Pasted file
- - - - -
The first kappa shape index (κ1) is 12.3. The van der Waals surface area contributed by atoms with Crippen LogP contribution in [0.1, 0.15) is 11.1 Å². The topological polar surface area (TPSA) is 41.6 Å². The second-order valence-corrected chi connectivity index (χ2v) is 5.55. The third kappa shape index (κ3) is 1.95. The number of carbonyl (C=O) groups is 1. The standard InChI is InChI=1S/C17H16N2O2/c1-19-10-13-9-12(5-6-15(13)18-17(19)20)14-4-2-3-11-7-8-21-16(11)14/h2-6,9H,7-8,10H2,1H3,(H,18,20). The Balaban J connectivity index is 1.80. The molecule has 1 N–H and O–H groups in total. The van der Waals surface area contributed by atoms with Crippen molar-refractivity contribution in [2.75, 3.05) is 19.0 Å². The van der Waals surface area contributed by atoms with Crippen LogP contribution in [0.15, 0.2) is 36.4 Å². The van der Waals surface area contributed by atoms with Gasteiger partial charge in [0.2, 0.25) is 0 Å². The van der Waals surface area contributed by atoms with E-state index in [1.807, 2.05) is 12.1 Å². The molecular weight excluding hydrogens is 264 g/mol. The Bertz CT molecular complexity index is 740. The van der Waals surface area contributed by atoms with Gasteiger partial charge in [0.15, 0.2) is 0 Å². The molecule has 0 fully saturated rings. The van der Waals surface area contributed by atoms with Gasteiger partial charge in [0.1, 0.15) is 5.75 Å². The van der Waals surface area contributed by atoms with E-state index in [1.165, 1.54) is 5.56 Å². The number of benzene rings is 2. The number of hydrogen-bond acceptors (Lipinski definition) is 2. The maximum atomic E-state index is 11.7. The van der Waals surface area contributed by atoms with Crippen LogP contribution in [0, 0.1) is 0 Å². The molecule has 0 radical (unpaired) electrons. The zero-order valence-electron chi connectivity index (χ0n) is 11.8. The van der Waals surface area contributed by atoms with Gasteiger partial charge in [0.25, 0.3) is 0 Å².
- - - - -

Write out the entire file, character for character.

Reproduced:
The first kappa shape index (κ1) is 12.3. The van der Waals surface area contributed by atoms with Crippen LogP contribution in [0.1, 0.15) is 11.1 Å². The topological polar surface area (TPSA) is 41.6 Å². The second-order valence-corrected chi connectivity index (χ2v) is 5.55. The third kappa shape index (κ3) is 1.95. The number of carbonyl (C=O) groups is 1. The standard InChI is InChI=1S/C17H16N2O2/c1-19-10-13-9-12(5-6-15(13)18-17(19)20)14-4-2-3-11-7-8-21-16(11)14/h2-6,9H,7-8,10H2,1H3,(H,18,20). The Balaban J connectivity index is 1.80. The molecule has 1 N–H and O–H groups in total. The van der Waals surface area contributed by atoms with Crippen molar-refractivity contribution in [2.75, 3.05) is 19.0 Å². The van der Waals surface area contributed by atoms with Crippen LogP contribution in [0.15, 0.2) is 36.4 Å². The van der Waals surface area contributed by atoms with Gasteiger partial charge in [0.2, 0.25) is 0 Å². The van der Waals surface area contributed by atoms with E-state index in [1.807, 2.05) is 12.1 Å². The molecular weight excluding hydrogens is 264 g/mol. The Bertz CT molecular complexity index is 740. The van der Waals surface area contributed by atoms with Gasteiger partial charge in [0.15, 0.2) is 0 Å². The molecule has 0 fully saturated rings. The van der Waals surface area contributed by atoms with Gasteiger partial charge in [0.1, 0.15) is 5.75 Å². The van der Waals surface area contributed by atoms with E-state index in [1.165, 1.54) is 5.56 Å². The number of benzene rings is 2. The number of hydrogen-bond acceptors (Lipinski definition) is 2. The maximum atomic E-state index is 11.7. The van der Waals surface area contributed by atoms with Crippen LogP contribution in [0, 0.1) is 0 Å². The molecule has 0 radical (unpaired) electrons. The zero-order valence-electron chi connectivity index (χ0n) is 11.8. The van der Waals surface area contributed by atoms with Gasteiger partial charge in [0.25, 0.3) is 0 Å².